If we plug this characteristic polynomial, we will see this curve here, schematically drawn, of course, where the omega squared values would start here, in other words, the lowest omega squared value is, in fact, 0. Whereas our lambda value now starts right here. This is the shift that we [? imposed. ?] So, basically, we now recognize that we have all eigenvalues being greater than 0, because this is our new starting value. All eigenvalues measured from here are greater than 0, the smallest one being mu, namely when omega squared is equal to 0. And the larger ones being here.
It is effective to perform such a shift when we have 0 eigenvalues, in other words, to operate on this eigenvalue, rather than on that one, because our techniques then are very stable and effective, and this shift here is, in general, therefore performed. So all we have to address ourselves to then from now on, is really, the solution of eigenvalues and eigenvectors, when all of the eigenvalues are greater than 0. If we start off with a problem where we have a 0 frequency, we apply the shift so that the eigenvalues now of this problem here are all greater than 0.
In buckling analysis, we have this eigenproblem. We really did not talk about-- we did not really at all about buckling analysis in the set of lectures, but you might just be interested in finding out how would we solve for these eigenvalues. Well, here is the characteristic polynomial. The smallest lambda value, of course, gives now a critical load, that is the one e would be interested in. It is effective here, to rewrite this problem in this form. All we do, is we are taking the lambda value onto the other side. In other words, we are dividing this equation here by a lambda. So that one of the lambda stands on this side, and KG phi on that side. The resulting problem is this one, where kappa is 1 over lambda and we have now here, is a K matrix.
K is positive definite, and now it is more effective to operate on this equation. How do we obtain now the largest kappa? Because the largest kappa is the one that we are interested in, which corresponds to the smallest lambda, the smallest buckling load. Well, we would now perform a shift to the right, subtracting mu K from this side, from this side, and from that side, to obtain this eigenvalue problem. That means we are really shifting from here up to there, and now we are interested in solving kappa N by operating on this eigenproblems problem. It is this eigenvalue problem that we can operate on directly, using the techniques that I would be discussing later, to determine search method and the subspace iteration method.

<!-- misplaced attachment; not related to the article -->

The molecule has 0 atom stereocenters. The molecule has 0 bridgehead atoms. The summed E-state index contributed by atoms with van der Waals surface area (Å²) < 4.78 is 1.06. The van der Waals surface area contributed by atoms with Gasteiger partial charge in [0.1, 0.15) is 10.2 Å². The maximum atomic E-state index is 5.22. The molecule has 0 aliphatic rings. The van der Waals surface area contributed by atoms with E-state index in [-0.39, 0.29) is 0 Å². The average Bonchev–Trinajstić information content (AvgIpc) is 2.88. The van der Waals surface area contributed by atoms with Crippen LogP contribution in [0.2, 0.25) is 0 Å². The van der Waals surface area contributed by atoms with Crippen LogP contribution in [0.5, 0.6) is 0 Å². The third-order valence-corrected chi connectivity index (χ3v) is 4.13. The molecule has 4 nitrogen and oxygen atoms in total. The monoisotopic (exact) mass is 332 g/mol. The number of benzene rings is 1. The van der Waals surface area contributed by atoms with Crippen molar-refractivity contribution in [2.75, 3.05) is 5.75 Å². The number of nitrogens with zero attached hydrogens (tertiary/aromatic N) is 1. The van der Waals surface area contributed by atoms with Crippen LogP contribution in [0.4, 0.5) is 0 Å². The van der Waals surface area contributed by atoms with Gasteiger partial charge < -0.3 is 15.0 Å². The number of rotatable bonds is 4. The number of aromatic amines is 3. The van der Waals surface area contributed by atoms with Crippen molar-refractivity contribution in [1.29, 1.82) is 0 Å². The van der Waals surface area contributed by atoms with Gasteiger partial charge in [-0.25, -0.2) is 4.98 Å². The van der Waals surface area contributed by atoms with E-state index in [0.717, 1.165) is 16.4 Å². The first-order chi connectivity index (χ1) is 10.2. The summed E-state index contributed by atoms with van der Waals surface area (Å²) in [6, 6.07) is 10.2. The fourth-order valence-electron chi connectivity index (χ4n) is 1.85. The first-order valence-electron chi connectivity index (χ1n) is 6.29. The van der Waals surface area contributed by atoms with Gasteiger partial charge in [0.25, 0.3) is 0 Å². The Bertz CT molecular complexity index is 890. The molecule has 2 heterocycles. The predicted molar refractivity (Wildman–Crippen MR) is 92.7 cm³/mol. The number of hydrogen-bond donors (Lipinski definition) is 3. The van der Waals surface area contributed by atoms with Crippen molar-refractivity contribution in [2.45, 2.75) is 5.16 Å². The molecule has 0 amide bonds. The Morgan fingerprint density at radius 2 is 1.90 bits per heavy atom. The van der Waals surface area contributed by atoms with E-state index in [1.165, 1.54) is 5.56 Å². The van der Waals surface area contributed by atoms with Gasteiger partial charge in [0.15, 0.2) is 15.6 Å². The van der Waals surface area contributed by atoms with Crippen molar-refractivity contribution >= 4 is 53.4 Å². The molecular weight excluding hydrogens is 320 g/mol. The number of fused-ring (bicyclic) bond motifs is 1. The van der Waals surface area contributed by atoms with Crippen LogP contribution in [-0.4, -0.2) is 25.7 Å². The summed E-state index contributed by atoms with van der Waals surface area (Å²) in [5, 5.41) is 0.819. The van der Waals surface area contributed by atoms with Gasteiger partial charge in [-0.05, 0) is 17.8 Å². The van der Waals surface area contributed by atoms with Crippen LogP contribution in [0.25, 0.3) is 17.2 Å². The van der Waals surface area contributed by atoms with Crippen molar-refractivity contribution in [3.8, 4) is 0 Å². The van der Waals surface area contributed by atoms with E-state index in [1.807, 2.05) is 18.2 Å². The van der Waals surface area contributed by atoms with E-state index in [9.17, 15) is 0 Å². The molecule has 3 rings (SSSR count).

But before we get into those techniques, I would like to discuss with you some preliminary considerations that are important when we look at an eigenvalue solution. The important first point that I want to make is that there is a traditional approach for the solution of this eigenvalue problem here. Let's look at this eigenvalue problem. Where of course, when we're talking about a buckling analysis, we would have different matrices here, but basically, we still solve this eigenvalue problem.
The traditional approach lies in factorizing the M matrix into Cholesky factors. We talked about the Cholesky factor when we talked about solution of equations. So here it comes up again. We would factorize the M matrix into Cholesky factors, as shown here. We define now a new eigenvector, phi curl being equal as shown here, L curl transpose times 5. We substitute from here into there, and we directly obtain this eigenvalue problem here. Now we have the standard eigenproblem.
Now once we have a standard eigenproblem, there are a large number of techniques that can be used. For example, the QR method, the standard Jacobi method, et cetera. So this is, what we might call. a traditional approach to solve the generalized eigenproblem, this is the one here that we are really interested in. But it involves this transformation, and this transformation here can involve a very significant cost, because we have to find these Cholesky factors and then, of course, we have to calculate this K curl. Another way of performing a transformation of the generalized item problem to a standard form would be to solve the eigenproblem of M first. W here and W transpose [? store ?] the eigenvectors of the M matrix, and D squared is a diagonal matrix of the eigenvalues of M. And then having factored M in this form, an equation similar to this one here can be written. Where now, the transformation, of course, involves the eigenvectors, W.